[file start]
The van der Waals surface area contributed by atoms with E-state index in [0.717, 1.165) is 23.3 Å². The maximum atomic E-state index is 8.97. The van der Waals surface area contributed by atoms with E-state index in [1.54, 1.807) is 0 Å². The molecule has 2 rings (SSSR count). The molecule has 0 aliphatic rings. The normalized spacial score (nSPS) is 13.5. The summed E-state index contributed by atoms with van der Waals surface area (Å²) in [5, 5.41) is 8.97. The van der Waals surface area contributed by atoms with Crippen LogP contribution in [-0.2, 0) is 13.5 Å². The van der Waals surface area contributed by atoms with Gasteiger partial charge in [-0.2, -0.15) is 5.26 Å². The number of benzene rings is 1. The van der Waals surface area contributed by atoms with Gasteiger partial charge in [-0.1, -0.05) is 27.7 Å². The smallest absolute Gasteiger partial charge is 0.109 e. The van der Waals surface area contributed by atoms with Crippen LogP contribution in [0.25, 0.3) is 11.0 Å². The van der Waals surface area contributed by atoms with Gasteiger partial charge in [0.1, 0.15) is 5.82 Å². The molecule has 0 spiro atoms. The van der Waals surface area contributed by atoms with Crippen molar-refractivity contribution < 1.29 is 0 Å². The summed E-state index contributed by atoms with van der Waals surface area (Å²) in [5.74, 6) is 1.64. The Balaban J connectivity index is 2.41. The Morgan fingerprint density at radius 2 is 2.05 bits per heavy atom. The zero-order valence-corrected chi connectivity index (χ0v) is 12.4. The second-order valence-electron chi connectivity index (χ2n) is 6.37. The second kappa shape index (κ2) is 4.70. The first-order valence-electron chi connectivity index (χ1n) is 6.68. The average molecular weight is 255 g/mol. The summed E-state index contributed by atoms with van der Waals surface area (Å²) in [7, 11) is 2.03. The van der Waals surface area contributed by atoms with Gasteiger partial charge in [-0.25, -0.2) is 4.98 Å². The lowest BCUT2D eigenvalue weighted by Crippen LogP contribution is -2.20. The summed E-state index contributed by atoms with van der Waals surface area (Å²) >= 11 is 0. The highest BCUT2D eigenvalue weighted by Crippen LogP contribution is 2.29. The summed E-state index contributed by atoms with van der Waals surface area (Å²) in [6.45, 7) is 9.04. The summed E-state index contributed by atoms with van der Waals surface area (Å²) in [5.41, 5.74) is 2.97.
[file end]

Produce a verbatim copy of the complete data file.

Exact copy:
The van der Waals surface area contributed by atoms with E-state index in [0.717, 1.165) is 23.3 Å². The maximum atomic E-state index is 8.97. The van der Waals surface area contributed by atoms with E-state index in [1.54, 1.807) is 0 Å². The molecule has 2 rings (SSSR count). The molecule has 0 aliphatic rings. The normalized spacial score (nSPS) is 13.5. The summed E-state index contributed by atoms with van der Waals surface area (Å²) in [5, 5.41) is 8.97. The van der Waals surface area contributed by atoms with Crippen LogP contribution in [-0.2, 0) is 13.5 Å². The van der Waals surface area contributed by atoms with Gasteiger partial charge in [-0.2, -0.15) is 5.26 Å². The number of benzene rings is 1. The van der Waals surface area contributed by atoms with Gasteiger partial charge in [-0.1, -0.05) is 27.7 Å². The smallest absolute Gasteiger partial charge is 0.109 e. The van der Waals surface area contributed by atoms with Crippen LogP contribution in [0.25, 0.3) is 11.0 Å². The van der Waals surface area contributed by atoms with Gasteiger partial charge in [0.1, 0.15) is 5.82 Å². The molecule has 0 spiro atoms. The van der Waals surface area contributed by atoms with Crippen molar-refractivity contribution < 1.29 is 0 Å². The summed E-state index contributed by atoms with van der Waals surface area (Å²) in [5.74, 6) is 1.64. The Balaban J connectivity index is 2.41. The Morgan fingerprint density at radius 2 is 2.05 bits per heavy atom. The zero-order valence-corrected chi connectivity index (χ0v) is 12.4. The second-order valence-electron chi connectivity index (χ2n) is 6.37. The second kappa shape index (κ2) is 4.70. The first-order valence-electron chi connectivity index (χ1n) is 6.68. The average molecular weight is 255 g/mol. The summed E-state index contributed by atoms with van der Waals surface area (Å²) in [7, 11) is 2.03. The van der Waals surface area contributed by atoms with Gasteiger partial charge in [-0.25, -0.2) is 4.98 Å². The lowest BCUT2D eigenvalue weighted by Crippen LogP contribution is -2.20. The summed E-state index contributed by atoms with van der Waals surface area (Å²) >= 11 is 0. The highest BCUT2D eigenvalue weighted by Crippen LogP contribution is 2.29. The summed E-state index contributed by atoms with van der Waals surface area (Å²) in [6.45, 7) is 9.04. The summed E-state index contributed by atoms with van der Waals surface area (Å²) in [5.41, 5.74) is 2.97.